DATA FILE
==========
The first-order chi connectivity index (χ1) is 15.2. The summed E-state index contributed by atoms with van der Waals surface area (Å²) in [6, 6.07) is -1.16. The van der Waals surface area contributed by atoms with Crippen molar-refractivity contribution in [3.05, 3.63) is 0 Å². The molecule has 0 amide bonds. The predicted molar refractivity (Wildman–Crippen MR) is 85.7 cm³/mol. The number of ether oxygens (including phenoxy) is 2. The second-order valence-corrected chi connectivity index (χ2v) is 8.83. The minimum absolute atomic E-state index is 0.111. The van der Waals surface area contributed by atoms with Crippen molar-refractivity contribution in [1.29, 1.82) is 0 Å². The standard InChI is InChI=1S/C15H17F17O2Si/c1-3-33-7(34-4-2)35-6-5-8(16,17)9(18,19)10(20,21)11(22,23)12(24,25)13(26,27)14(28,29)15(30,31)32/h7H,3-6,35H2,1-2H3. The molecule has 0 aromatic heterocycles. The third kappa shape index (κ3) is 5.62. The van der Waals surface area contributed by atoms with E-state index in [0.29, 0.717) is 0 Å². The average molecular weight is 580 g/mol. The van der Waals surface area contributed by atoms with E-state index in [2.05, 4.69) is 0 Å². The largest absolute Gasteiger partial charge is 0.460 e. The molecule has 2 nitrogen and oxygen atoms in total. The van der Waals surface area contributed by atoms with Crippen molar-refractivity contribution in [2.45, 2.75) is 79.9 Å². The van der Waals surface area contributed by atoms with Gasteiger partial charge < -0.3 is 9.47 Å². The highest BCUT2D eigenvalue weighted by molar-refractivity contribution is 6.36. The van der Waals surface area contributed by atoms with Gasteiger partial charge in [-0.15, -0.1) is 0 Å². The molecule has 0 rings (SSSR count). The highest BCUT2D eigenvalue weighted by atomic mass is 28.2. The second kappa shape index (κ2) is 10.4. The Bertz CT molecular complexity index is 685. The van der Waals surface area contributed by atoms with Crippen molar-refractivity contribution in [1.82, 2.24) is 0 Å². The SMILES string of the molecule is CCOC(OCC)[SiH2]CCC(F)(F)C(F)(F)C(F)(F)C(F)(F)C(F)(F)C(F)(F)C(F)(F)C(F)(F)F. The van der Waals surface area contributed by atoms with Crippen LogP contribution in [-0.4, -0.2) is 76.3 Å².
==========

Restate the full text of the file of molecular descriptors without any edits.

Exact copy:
The first-order chi connectivity index (χ1) is 15.2. The summed E-state index contributed by atoms with van der Waals surface area (Å²) in [6, 6.07) is -1.16. The van der Waals surface area contributed by atoms with Crippen molar-refractivity contribution in [3.05, 3.63) is 0 Å². The molecule has 0 amide bonds. The predicted molar refractivity (Wildman–Crippen MR) is 85.7 cm³/mol. The number of ether oxygens (including phenoxy) is 2. The second-order valence-corrected chi connectivity index (χ2v) is 8.83. The minimum absolute atomic E-state index is 0.111. The van der Waals surface area contributed by atoms with Crippen molar-refractivity contribution in [1.29, 1.82) is 0 Å². The standard InChI is InChI=1S/C15H17F17O2Si/c1-3-33-7(34-4-2)35-6-5-8(16,17)9(18,19)10(20,21)11(22,23)12(24,25)13(26,27)14(28,29)15(30,31)32/h7H,3-6,35H2,1-2H3. The molecule has 0 aromatic heterocycles. The third kappa shape index (κ3) is 5.62. The van der Waals surface area contributed by atoms with E-state index in [0.29, 0.717) is 0 Å². The average molecular weight is 580 g/mol. The van der Waals surface area contributed by atoms with E-state index in [2.05, 4.69) is 0 Å². The largest absolute Gasteiger partial charge is 0.460 e. The molecule has 2 nitrogen and oxygen atoms in total. The van der Waals surface area contributed by atoms with Crippen molar-refractivity contribution in [2.45, 2.75) is 79.9 Å². The van der Waals surface area contributed by atoms with Gasteiger partial charge < -0.3 is 9.47 Å². The highest BCUT2D eigenvalue weighted by molar-refractivity contribution is 6.36. The van der Waals surface area contributed by atoms with Gasteiger partial charge in [-0.15, -0.1) is 0 Å². The molecule has 0 rings (SSSR count). The highest BCUT2D eigenvalue weighted by atomic mass is 28.2. The second kappa shape index (κ2) is 10.4. The Bertz CT molecular complexity index is 685. The van der Waals surface area contributed by atoms with Crippen molar-refractivity contribution in [1.82, 2.24) is 0 Å². The SMILES string of the molecule is CCOC(OCC)[SiH2]CCC(F)(F)C(F)(F)C(F)(F)C(F)(F)C(F)(F)C(F)(F)C(F)(F)C(F)(F)F. The van der Waals surface area contributed by atoms with Crippen LogP contribution in [-0.4, -0.2) is 76.3 Å².